For all the wonders of modern invention, there are few instruments as viscerally moving as the human voice. The nuance, imperfection and idiosyncratic traits of the voice box have been a source of wonder for many, across generations and continents; from the antiphony of African communal chants to the sublime yearning of a church choir, the voice has proven itself to be our most adaptable tool for conveying emotional, narrative, and rhythmic ideas. As the generation of new technology rapidly increased throughout the 20th century, in tandem with the emergence of popular music, it’s a tradition we have perhaps lost touch with due to our perpetual search for digital augmentation.

Julianna Barwick’s 2011 album, The Magic Place, taps into a tradition that feels ancient and mythological. Like drifting into a bygone, candle-lit era, listening to her engulfing, almost entirely voice-based compositions, is an alien yet uncannily familiar experience, like conversing with a long-lost friend. Building layer upon layer of looped and transfigured sound, her songs evoke the bucolic serenity of a rural retreat, slowly shifting between harmony and melody, emulsifying like watercolour. Her voice, multiplied and expanded beyond belief, is the captivating and mystifying centre of focus throughout.

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Barwick, who spent much of her childhood singing in church choirs, stretches human articulation beyond the textual trappings of contemporary songwriting, preferring instead to explore the hidden connections between pure tone and emotion. Profoundly influenced by this upbringing, she recalls: “The hymns we grew up singing are really beautiful, sorrowful, mournful songs. When you get a group of people and they’re all singing together, men and women, it’s incredibly powerful. It’s been powerful thing throughout history, because you’re involved […]”
Her lyrics, often unidentifiable, feel like a secondary consideration, echoing the likes of Liz Taylor, Enya (‘Boadicea’ is a touchstone) and more recently Grouper, exploring a form of Glossolalia (or hidden language) more commonly associated with archaic methods of religious worship. Much of the ineffable charm surrounding Barwick’s music emerges from the inherent mystery of this association, and the intrusion of your own imagination into this arcane ritualism.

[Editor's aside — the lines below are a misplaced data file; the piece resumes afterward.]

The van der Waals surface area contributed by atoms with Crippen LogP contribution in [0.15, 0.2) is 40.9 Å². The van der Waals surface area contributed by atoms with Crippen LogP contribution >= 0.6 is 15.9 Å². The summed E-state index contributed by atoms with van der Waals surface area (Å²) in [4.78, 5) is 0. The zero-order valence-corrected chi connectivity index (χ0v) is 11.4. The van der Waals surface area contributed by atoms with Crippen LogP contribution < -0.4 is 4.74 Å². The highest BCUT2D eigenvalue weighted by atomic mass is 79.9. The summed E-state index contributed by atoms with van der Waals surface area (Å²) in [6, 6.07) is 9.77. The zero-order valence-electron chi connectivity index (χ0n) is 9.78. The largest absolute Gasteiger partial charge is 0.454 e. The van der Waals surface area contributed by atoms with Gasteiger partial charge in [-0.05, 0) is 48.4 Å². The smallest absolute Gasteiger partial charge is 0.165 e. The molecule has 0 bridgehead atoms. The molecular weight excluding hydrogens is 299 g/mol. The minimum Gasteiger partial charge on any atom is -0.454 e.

As the title suggests, sound and space are often tightly entwined in the singer’s practice. She explains to The Fader’s T.Cole Rachel: “As a kid I’d find stairwells and church auditoriums that I liked to sing in because of the natural reverb they had. There was a park in Tulsa that had a great public restroom that I loved to sing in. As soon as I heard someone coming, I’d stop.”
The somnambulant, sedative effects of reverberation, which submerge the album’s compositions in a dense sonic fog, create the impression of spaces that may not exist, but that somehow make their boundaries and reflective surfaces felt through extended periods of immersion. It’s an experience that can nonetheless feel lonely, such is the impression of cavernous, deserted zones.

The practice of looping and repetition has long been a means of achieving ecstatic release across an array genres. The motorik grooves of Krautrock, the minimalist theorising of Steve Reich, and the head-spinning permutations of techno; all grasp for an unreachable state of freedom, or altered perception, that can occur fleetingly in the unexpected outcomes of such techniques. But the languorous pace of Barwick’s songs lays bare the imperfections of this process – notes don’t always fall evenly and the digital seams are occasionally audible, in a procedure that somehow feels more honest, and true to the flawed nature of the voice. This only adds to the disquiet of her music; the subtle realisation that what appears simply organic is part of a manipulated, synthetic whole.

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But this is not to devalue the sense of warmth and seclusion found in the The Magic Place’s nine stunning compositions. It’s easy to stumble into new-age aphorisms when describing the album’s allure, an association that Barwick is keen to dispel: “I think people assume I’m just like some weird lady who lives in a tree or something, or that I sing into tree trunks all day, as was reported by Pitchfork once. I think people are surprised when they realise that I’m nothing like that in real life.”

Nonetheless, it’s commendable that The Magic Place is open to such wild and varied interpretation – a mirror to the daydreams of each unique listener. Far from the passive values too often attached to ambient or avant-garde music, Barwick’s gift is the ability to draw the audience into an inner, formerly private space of memory and emotion, constructed merely by the incredible power of her voice. Whatever happens in that special place is entirely down to the listener.

Owen Jones

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